Welcome to our community of massage, bodywork and reflexology practitioners. Therapists, if it's been more than two weeks, it's time for your massage.
amypowerhands wrote:I must admit, I was a bit shocked to hear the stories of people having physically violent emotional releases, and a bit dismayed at the stories regarding the John Barnes seminars. Boy, am I glad I've had the chance to read up on other experiences first. I may at some point still go, but will definately have backround knowledge first. I would hate to have that type of experience as my first introduction to MFR.
Maestra wrote:If you're open to releasing old traumas then yes, you sometimes can have a dramatic unwinding. But if you're not ready for it, then someone else can't make it happen. If I may quote John Barnes from his book, Healing Ancient Wounds: The Renegade's Wisdom ... "Myofascial Unwinding helps bring this information to a conscious level, allowing patients to reexperience it and let go, if they chose."
amypowerhands wrote:I still have not heard comment on the realbodywork dvd - anyone seen it?
amypowerhands wrote:One burning question that I still have is this: I have worked with many clients who have had what I call emotional releases. They may cry, laugh, change breathing, sigh etc. This has never happened during deep work, almost always it happens with the Swedish warm up, and almost always it happens when I am working on the clients right arm.
amypowerhands wrote:Do masters of MFR consider these emotional releases to be the same process no matter what the modality, or do MFR masters think there is a difference?
amypowerhands wrote:My students really have a hard time grasping the concept that someone could get emotional at all on the table. It is always an interesting conversation to have.
amypowerhands wrote:stories of the emotional components of this modality and not so many physical stories about this modality.
goodtouch2 wrote:...belittling your community.
Barbara wrote:I am also a JFB MFR practitioner and have been doing the work full time for over 7 years.
goodtouch2 wrote: A number of Canadian massage therapists who have taken this seminar and have been able to demonstrate competency in this area of treatment, have gotten the massage governing laws in their provinces rewritten to allow them to now treat inside the pelvis.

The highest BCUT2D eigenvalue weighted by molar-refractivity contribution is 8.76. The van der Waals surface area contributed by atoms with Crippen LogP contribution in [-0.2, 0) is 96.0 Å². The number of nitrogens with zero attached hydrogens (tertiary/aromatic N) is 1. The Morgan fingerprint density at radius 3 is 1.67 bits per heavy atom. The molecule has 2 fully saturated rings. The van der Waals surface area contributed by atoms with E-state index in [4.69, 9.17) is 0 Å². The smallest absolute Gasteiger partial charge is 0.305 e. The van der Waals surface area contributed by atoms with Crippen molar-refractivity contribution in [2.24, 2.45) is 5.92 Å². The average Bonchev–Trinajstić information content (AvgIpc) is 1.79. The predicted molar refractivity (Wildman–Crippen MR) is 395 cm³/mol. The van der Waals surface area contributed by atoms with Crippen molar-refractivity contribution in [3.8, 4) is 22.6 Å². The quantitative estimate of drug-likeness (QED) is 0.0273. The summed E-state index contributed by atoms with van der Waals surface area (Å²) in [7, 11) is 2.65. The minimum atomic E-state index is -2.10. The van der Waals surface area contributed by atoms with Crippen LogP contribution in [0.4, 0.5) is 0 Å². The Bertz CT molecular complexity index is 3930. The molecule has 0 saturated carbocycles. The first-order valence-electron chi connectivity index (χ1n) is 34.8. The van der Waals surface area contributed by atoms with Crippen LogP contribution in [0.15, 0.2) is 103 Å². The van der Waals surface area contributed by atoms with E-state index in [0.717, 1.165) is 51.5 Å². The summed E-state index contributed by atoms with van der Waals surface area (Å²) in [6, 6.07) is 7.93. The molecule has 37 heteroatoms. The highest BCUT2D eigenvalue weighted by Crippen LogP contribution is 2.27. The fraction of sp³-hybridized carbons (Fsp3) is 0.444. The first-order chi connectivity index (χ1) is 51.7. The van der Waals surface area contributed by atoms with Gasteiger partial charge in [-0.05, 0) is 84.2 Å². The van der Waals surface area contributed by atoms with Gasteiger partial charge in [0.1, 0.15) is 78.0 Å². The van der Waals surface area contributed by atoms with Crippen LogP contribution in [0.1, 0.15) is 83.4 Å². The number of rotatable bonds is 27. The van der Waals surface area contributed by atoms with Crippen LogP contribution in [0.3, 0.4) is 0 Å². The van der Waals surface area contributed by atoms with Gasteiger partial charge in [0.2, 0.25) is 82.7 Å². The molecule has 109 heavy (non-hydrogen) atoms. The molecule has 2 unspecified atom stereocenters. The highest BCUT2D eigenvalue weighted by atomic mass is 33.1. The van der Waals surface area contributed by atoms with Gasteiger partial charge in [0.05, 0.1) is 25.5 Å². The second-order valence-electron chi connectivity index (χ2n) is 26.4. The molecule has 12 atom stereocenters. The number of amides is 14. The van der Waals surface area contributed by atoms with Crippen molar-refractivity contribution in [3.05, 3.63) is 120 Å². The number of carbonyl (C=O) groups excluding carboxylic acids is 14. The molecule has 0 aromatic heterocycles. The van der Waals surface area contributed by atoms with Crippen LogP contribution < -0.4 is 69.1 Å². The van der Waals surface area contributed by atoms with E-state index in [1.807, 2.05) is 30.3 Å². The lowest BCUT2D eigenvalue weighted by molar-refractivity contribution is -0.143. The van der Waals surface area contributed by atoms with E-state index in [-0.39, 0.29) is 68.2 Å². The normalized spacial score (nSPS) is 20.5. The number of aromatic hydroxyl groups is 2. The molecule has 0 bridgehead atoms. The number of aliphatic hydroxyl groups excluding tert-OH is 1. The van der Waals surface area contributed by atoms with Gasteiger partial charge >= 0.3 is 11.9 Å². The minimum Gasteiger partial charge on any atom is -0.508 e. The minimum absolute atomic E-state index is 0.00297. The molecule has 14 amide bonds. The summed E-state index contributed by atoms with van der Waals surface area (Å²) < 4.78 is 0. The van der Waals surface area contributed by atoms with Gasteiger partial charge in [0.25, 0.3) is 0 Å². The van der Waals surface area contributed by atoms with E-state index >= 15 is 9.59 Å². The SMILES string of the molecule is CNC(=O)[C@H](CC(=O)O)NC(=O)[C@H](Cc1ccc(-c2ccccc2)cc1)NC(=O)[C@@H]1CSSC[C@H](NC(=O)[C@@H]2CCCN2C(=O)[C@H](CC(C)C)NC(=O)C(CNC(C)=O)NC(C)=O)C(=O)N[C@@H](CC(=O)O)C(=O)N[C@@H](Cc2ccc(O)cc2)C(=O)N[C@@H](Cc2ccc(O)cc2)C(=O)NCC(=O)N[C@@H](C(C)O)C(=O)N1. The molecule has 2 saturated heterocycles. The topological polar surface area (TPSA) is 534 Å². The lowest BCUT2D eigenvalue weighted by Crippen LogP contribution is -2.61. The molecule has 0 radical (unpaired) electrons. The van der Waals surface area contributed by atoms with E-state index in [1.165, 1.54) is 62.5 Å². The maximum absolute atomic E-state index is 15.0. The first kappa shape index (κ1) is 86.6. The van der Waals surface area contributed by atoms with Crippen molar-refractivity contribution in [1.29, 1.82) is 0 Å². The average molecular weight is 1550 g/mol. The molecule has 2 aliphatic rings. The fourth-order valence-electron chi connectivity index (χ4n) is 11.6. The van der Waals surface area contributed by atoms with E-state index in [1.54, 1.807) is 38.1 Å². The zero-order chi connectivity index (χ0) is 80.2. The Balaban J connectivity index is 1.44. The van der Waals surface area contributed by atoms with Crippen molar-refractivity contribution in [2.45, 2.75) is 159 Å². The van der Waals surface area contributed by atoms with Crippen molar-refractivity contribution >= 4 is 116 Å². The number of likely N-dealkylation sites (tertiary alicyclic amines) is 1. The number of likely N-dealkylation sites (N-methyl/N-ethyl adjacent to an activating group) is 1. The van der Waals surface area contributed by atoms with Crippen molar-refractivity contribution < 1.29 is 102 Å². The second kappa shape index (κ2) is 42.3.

Seriously, where in Canada are RMTs performing internal pelvic techniques?
Also there is a 50% discount on any class that one wants to repeat to get a deeper understanding of the work, do others offer that?
This is a great policy. Just so you're aware, yes there are certainly other teachers who make similar offers -- Taya Countryman's SRT classes where the second "take" is 20% of the original price, and the third "take" is free.
Do other MFR or body work seminars really give you something that provides for the long lasting benefits that patients end up on your table looking for? We see so many patients and therapists at our facilities that have run the course of all types of bodywork and traditional healthcare with little or no lasting benefit.
OK, watch your step -- basically you just said that nothing but JFB MFR has lasting benefit for the client. I have no doubt that your modality does do this for many clients. Just don't even imply that nothing else does. We ALL see clients for whom we are the last stop on a long train of therapies that haven't worked for them. This is true for MTs, PTs, acupuncturists, surgeons, pharmacists, you name it. Everything works for somebody.
goodtouch2 wrote: There are many MFR courses out there and many are 12-15 hours long, so people should understand that eventhough JFB classes are higher in cost, you are also getting more class content (20 hours is the norm for his professional classes).